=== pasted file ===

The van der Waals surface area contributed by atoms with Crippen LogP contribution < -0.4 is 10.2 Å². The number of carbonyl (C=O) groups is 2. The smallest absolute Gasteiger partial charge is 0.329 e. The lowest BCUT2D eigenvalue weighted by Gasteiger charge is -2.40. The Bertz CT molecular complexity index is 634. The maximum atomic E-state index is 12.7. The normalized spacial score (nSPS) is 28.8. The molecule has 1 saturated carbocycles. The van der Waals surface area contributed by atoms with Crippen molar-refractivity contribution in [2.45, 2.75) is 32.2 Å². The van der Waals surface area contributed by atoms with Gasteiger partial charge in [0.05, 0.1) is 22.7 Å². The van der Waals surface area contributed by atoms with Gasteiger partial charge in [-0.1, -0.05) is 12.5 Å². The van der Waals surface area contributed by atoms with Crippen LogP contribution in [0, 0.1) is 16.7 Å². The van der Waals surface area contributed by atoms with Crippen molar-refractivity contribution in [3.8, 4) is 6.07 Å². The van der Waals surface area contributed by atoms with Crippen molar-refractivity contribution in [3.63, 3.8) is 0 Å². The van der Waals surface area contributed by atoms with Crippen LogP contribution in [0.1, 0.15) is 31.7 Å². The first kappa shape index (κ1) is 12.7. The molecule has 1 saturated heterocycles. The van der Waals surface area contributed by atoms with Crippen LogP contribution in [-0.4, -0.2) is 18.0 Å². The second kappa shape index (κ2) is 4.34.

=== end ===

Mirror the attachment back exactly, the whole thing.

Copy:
The van der Waals surface area contributed by atoms with Crippen LogP contribution < -0.4 is 10.2 Å². The number of carbonyl (C=O) groups is 2. The smallest absolute Gasteiger partial charge is 0.329 e. The lowest BCUT2D eigenvalue weighted by Gasteiger charge is -2.40. The Bertz CT molecular complexity index is 634. The maximum atomic E-state index is 12.7. The normalized spacial score (nSPS) is 28.8. The molecule has 1 saturated carbocycles. The van der Waals surface area contributed by atoms with Crippen molar-refractivity contribution in [2.45, 2.75) is 32.2 Å². The van der Waals surface area contributed by atoms with Gasteiger partial charge in [0.05, 0.1) is 22.7 Å². The van der Waals surface area contributed by atoms with Gasteiger partial charge in [-0.1, -0.05) is 12.5 Å². The van der Waals surface area contributed by atoms with Crippen LogP contribution in [0, 0.1) is 16.7 Å². The van der Waals surface area contributed by atoms with Crippen molar-refractivity contribution in [3.8, 4) is 6.07 Å². The van der Waals surface area contributed by atoms with Crippen molar-refractivity contribution in [3.63, 3.8) is 0 Å². The van der Waals surface area contributed by atoms with Crippen LogP contribution in [0.1, 0.15) is 31.7 Å². The first kappa shape index (κ1) is 12.7. The molecule has 1 saturated heterocycles. The van der Waals surface area contributed by atoms with Crippen LogP contribution in [-0.4, -0.2) is 18.0 Å². The second kappa shape index (κ2) is 4.34.